Piers have been built for several purposes, and because these different purposes have distinct regional variances, the term pier tends to have different nuances of meaning in different parts of the world. Thus in North America and Australia, where many ports were, until recently, built on the multiple pier model, the term tends to imply a current or former cargo-handling facility. In Europe in contrast, where ports more often use basins and river-side quays than piers, the term is principally associated with the image of a Victorian cast iron pleasure pier. However, the earliest piers pre-date the Victorian age.

Piers can be categorized into different groupings according to the principal purpose.[1] However, there is considerable overlap between these categories. For example, pleasure piers often also allow for the docking of pleasure steamers and other similar craft, while working piers have often been converted to leisure use after being rendered obsolete by advanced developments in cargo-handling technology. Many piers are floating piers, to ensure that the piers raise and lower with the tide along with the boats tied to them. This prevents a situation where lines become overly taut or loose by rising or lowering tides. An overly taut or loose tie-line can damage boats by pulling them out of the water or allowing them so much leeway that they bang forcefully against the sides of the pier.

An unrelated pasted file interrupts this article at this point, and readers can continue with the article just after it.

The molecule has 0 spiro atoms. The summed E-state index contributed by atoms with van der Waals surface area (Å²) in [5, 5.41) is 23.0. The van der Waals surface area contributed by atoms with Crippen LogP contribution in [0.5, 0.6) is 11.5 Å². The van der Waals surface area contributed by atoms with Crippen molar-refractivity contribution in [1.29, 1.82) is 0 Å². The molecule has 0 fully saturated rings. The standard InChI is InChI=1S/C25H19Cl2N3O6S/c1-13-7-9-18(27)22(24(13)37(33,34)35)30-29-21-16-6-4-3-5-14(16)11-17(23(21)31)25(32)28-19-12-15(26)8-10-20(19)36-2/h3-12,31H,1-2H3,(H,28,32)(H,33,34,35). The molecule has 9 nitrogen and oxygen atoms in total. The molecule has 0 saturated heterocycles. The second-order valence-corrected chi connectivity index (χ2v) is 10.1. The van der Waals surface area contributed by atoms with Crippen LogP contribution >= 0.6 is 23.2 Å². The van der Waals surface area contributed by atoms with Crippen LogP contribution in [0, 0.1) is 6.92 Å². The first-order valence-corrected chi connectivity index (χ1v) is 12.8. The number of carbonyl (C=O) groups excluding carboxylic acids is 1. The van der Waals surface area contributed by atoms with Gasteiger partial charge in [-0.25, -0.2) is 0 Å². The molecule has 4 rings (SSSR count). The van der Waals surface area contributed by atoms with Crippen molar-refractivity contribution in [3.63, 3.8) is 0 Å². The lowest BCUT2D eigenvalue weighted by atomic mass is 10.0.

Working piers were built for the handling of passengers and cargo onto and off ships or (as at Wigan Pier) canal boats. Working piers themselves fall into two different groups. Longer individual piers are often found at ports with large tidal ranges, with the pier stretching far enough off shore to reach deep water at low tide. Such piers provided an economical alternative to impounded docks where cargo volumes were low, or where specialist bulk cargo was handled, such as at coal piers. The other form of working pier, often called the finger pier, was built at ports with smaller tidal ranges. Here the principal advantage was to give a greater available quay length for ships to berth against compared to a linear littoral quayside, and such piers are usually much shorter. Typically each pier would carry a single transit shed the length of the pier, with ships berthing bow or stern in to the shore. Some major ports consisted of large numbers of such piers lining the foreshore, classic examples being the Hudson River frontage of New York, or the Embarcadero in San Francisco.